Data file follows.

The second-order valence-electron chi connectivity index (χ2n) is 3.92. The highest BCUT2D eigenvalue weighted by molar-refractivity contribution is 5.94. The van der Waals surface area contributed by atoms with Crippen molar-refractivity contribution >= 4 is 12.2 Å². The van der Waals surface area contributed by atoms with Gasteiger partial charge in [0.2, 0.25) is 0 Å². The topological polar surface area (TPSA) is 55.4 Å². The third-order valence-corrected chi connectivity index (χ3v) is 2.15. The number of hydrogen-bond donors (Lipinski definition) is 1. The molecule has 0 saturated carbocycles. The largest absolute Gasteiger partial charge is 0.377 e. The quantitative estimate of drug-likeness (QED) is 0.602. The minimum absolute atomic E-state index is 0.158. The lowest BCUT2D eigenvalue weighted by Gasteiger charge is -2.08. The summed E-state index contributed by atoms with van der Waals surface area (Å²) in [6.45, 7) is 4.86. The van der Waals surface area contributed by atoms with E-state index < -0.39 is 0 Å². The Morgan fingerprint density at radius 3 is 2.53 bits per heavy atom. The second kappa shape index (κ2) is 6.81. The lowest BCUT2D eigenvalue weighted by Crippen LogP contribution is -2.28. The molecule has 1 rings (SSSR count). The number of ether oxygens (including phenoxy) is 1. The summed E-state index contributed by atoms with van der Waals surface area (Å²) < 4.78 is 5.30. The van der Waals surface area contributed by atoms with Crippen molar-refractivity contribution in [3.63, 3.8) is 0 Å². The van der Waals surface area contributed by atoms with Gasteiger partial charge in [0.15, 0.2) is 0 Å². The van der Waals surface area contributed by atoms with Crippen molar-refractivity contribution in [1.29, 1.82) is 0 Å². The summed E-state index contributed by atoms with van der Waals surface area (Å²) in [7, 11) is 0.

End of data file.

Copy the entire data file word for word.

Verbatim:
The second-order valence-electron chi connectivity index (χ2n) is 3.92. The highest BCUT2D eigenvalue weighted by molar-refractivity contribution is 5.94. The van der Waals surface area contributed by atoms with Crippen molar-refractivity contribution >= 4 is 12.2 Å². The van der Waals surface area contributed by atoms with Gasteiger partial charge in [0.2, 0.25) is 0 Å². The topological polar surface area (TPSA) is 55.4 Å². The third-order valence-corrected chi connectivity index (χ3v) is 2.15. The number of hydrogen-bond donors (Lipinski definition) is 1. The molecule has 0 saturated carbocycles. The largest absolute Gasteiger partial charge is 0.377 e. The quantitative estimate of drug-likeness (QED) is 0.602. The minimum absolute atomic E-state index is 0.158. The lowest BCUT2D eigenvalue weighted by Gasteiger charge is -2.08. The summed E-state index contributed by atoms with van der Waals surface area (Å²) in [6.45, 7) is 4.86. The van der Waals surface area contributed by atoms with E-state index < -0.39 is 0 Å². The Morgan fingerprint density at radius 3 is 2.53 bits per heavy atom. The second kappa shape index (κ2) is 6.81. The lowest BCUT2D eigenvalue weighted by Crippen LogP contribution is -2.28. The molecule has 1 rings (SSSR count). The number of ether oxygens (including phenoxy) is 1. The summed E-state index contributed by atoms with van der Waals surface area (Å²) < 4.78 is 5.30. The van der Waals surface area contributed by atoms with Crippen molar-refractivity contribution in [3.63, 3.8) is 0 Å². The van der Waals surface area contributed by atoms with Gasteiger partial charge in [0.15, 0.2) is 0 Å². The van der Waals surface area contributed by atoms with Crippen molar-refractivity contribution in [1.29, 1.82) is 0 Å². The summed E-state index contributed by atoms with van der Waals surface area (Å²) in [7, 11) is 0.